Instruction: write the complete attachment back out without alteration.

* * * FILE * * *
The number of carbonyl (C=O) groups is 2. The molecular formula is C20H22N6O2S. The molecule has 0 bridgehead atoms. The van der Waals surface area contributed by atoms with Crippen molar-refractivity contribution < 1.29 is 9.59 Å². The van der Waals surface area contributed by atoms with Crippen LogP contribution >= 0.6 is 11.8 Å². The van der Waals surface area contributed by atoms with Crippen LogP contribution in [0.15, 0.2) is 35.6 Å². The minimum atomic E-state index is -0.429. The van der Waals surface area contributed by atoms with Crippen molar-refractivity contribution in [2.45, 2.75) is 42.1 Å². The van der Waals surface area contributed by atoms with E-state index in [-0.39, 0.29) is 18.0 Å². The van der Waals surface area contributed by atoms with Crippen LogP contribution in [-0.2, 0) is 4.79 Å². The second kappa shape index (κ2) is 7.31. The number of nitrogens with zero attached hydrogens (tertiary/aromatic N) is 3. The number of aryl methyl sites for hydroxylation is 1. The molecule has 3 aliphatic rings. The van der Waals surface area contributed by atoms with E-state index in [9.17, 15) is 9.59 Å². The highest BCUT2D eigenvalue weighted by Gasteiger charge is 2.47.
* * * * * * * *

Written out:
The number of carbonyl (C=O) groups is 2. The molecular formula is C20H22N6O2S. The molecule has 0 bridgehead atoms. The van der Waals surface area contributed by atoms with Crippen molar-refractivity contribution < 1.29 is 9.59 Å². The van der Waals surface area contributed by atoms with Crippen LogP contribution >= 0.6 is 11.8 Å². The van der Waals surface area contributed by atoms with Crippen LogP contribution in [0.15, 0.2) is 35.6 Å². The minimum atomic E-state index is -0.429. The van der Waals surface area contributed by atoms with Crippen molar-refractivity contribution in [2.45, 2.75) is 42.1 Å². The van der Waals surface area contributed by atoms with E-state index in [-0.39, 0.29) is 18.0 Å². The van der Waals surface area contributed by atoms with Crippen LogP contribution in [-0.2, 0) is 4.79 Å². The second kappa shape index (κ2) is 7.31. The number of nitrogens with zero attached hydrogens (tertiary/aromatic N) is 3. The number of aryl methyl sites for hydroxylation is 1. The molecule has 3 aliphatic rings. The van der Waals surface area contributed by atoms with E-state index in [9.17, 15) is 9.59 Å². The highest BCUT2D eigenvalue weighted by Gasteiger charge is 2.47.